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Archive for Saturday, May 4, 2013

Letter: Missile message

May 4, 2013

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To the editor:

I read that the “rocket” in Centennial Park is getting a new coat of paint. Perhaps many Lawrencians don’t know that this actually is the shell of a Polaris missile, a true weapon of mass destruction. The missile was donated to the city in October 1964 by the Lawrence Navy League. It somehow was intended to honor those who served in the U.S. military during the Cold War. In 2011, the Kansas Cosmosphere asked us to donate the missile to them, but the City Commission rejected the request.  

These submarine-based nuclear missiles were deployed from 1960 to 1974. The nuclear warheads ranged in power from 600 to 1,200 kilotons. By contrast, the atomic bomb we dropped on Hiroshima in 1945 was equivalent to 13 to 18 kilotons of TNT.  That bomb thoroughly destroyed an area of the city about two miles in diameter. There never was an exact count of the number of people killed initially or later by burns, injuries and radiation, but 130,000 to 150,000 people had died by the end of the year.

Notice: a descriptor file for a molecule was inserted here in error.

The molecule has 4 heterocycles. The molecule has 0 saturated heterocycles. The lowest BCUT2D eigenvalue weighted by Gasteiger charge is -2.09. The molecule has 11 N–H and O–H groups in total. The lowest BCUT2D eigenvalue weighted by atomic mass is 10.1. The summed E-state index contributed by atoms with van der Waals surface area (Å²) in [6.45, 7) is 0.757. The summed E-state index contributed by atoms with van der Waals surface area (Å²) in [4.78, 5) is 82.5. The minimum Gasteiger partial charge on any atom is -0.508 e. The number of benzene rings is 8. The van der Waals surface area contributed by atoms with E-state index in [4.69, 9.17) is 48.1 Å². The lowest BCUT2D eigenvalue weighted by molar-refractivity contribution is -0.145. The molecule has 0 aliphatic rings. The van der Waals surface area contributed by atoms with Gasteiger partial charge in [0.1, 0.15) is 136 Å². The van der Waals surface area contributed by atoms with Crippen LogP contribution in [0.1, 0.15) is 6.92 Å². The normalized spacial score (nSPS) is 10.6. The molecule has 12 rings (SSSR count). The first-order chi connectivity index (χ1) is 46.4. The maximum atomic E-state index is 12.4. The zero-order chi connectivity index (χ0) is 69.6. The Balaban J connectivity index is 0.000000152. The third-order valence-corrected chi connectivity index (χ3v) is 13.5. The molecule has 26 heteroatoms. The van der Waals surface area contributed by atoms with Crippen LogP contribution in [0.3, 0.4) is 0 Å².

Our “rocket,” then, could have killed well over a million souls outright if delivered to a large city. Are we proud of this? Do we want our children to look at this great white hulk and dream of the possibility of killing a million people in one blow? Nuclear war is too unthinkable, too horrific for us to use it in any way as some sort of misguided patriotic symbol.

Comments

psycho_theclown 11 months, 2 weeks ago

You know folks, we have an opportunity that very few communities have had before them, We could turn that shell into something useful, that can make a difference for the entire world. If we pool all of our resources we can restore that missile to it former glory and become the first American city with a nuclear missile! The next logical step would be to call Kim Jong Un and tell and give him a deadline. Checkmate. Who's with me? Here's your chance to contribute to peace on Earth.

Thanks for the inspiration Joe!

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Irenaku 11 months, 2 weeks ago